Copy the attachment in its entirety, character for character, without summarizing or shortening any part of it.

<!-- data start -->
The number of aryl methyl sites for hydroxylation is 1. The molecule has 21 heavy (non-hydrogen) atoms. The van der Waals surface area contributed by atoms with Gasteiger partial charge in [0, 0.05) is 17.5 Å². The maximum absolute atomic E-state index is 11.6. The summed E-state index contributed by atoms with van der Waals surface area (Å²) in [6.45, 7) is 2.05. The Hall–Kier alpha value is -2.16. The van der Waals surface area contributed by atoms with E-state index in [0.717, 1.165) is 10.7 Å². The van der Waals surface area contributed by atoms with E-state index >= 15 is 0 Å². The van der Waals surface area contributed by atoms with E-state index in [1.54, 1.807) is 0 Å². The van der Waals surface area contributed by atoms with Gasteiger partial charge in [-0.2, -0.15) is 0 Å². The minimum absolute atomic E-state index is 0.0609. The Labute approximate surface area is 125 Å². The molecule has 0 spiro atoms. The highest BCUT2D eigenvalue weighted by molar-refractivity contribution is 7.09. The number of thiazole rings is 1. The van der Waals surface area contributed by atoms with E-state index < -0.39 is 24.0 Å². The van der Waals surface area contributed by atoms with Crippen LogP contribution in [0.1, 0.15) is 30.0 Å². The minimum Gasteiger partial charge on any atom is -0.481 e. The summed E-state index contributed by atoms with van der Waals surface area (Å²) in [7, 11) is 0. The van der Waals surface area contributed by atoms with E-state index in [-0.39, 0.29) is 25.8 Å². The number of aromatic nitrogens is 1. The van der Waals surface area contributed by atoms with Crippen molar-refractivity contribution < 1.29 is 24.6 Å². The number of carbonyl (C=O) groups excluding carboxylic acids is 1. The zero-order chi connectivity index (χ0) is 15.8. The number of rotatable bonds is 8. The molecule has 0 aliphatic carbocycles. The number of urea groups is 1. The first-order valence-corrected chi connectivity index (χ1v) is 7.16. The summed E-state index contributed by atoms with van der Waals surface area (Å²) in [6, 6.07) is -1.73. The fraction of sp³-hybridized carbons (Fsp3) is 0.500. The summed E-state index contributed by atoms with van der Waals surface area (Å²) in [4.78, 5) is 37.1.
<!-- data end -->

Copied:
The number of aryl methyl sites for hydroxylation is 1. The molecule has 21 heavy (non-hydrogen) atoms. The van der Waals surface area contributed by atoms with Gasteiger partial charge in [0, 0.05) is 17.5 Å². The maximum absolute atomic E-state index is 11.6. The summed E-state index contributed by atoms with van der Waals surface area (Å²) in [6.45, 7) is 2.05. The Hall–Kier alpha value is -2.16. The van der Waals surface area contributed by atoms with E-state index in [0.717, 1.165) is 10.7 Å². The van der Waals surface area contributed by atoms with E-state index >= 15 is 0 Å². The van der Waals surface area contributed by atoms with E-state index in [1.54, 1.807) is 0 Å². The van der Waals surface area contributed by atoms with Gasteiger partial charge in [-0.2, -0.15) is 0 Å². The minimum absolute atomic E-state index is 0.0609. The Labute approximate surface area is 125 Å². The molecule has 0 spiro atoms. The highest BCUT2D eigenvalue weighted by molar-refractivity contribution is 7.09. The number of thiazole rings is 1. The van der Waals surface area contributed by atoms with E-state index < -0.39 is 24.0 Å². The van der Waals surface area contributed by atoms with Crippen LogP contribution in [0.1, 0.15) is 30.0 Å². The minimum Gasteiger partial charge on any atom is -0.481 e. The summed E-state index contributed by atoms with van der Waals surface area (Å²) in [7, 11) is 0. The van der Waals surface area contributed by atoms with E-state index in [-0.39, 0.29) is 25.8 Å². The number of aromatic nitrogens is 1. The van der Waals surface area contributed by atoms with Crippen molar-refractivity contribution < 1.29 is 24.6 Å². The number of carbonyl (C=O) groups excluding carboxylic acids is 1. The zero-order chi connectivity index (χ0) is 15.8. The number of rotatable bonds is 8. The molecule has 0 aliphatic carbocycles. The number of urea groups is 1. The first-order valence-corrected chi connectivity index (χ1v) is 7.16. The summed E-state index contributed by atoms with van der Waals surface area (Å²) in [6, 6.07) is -1.73. The fraction of sp³-hybridized carbons (Fsp3) is 0.500. The summed E-state index contributed by atoms with van der Waals surface area (Å²) in [4.78, 5) is 37.1.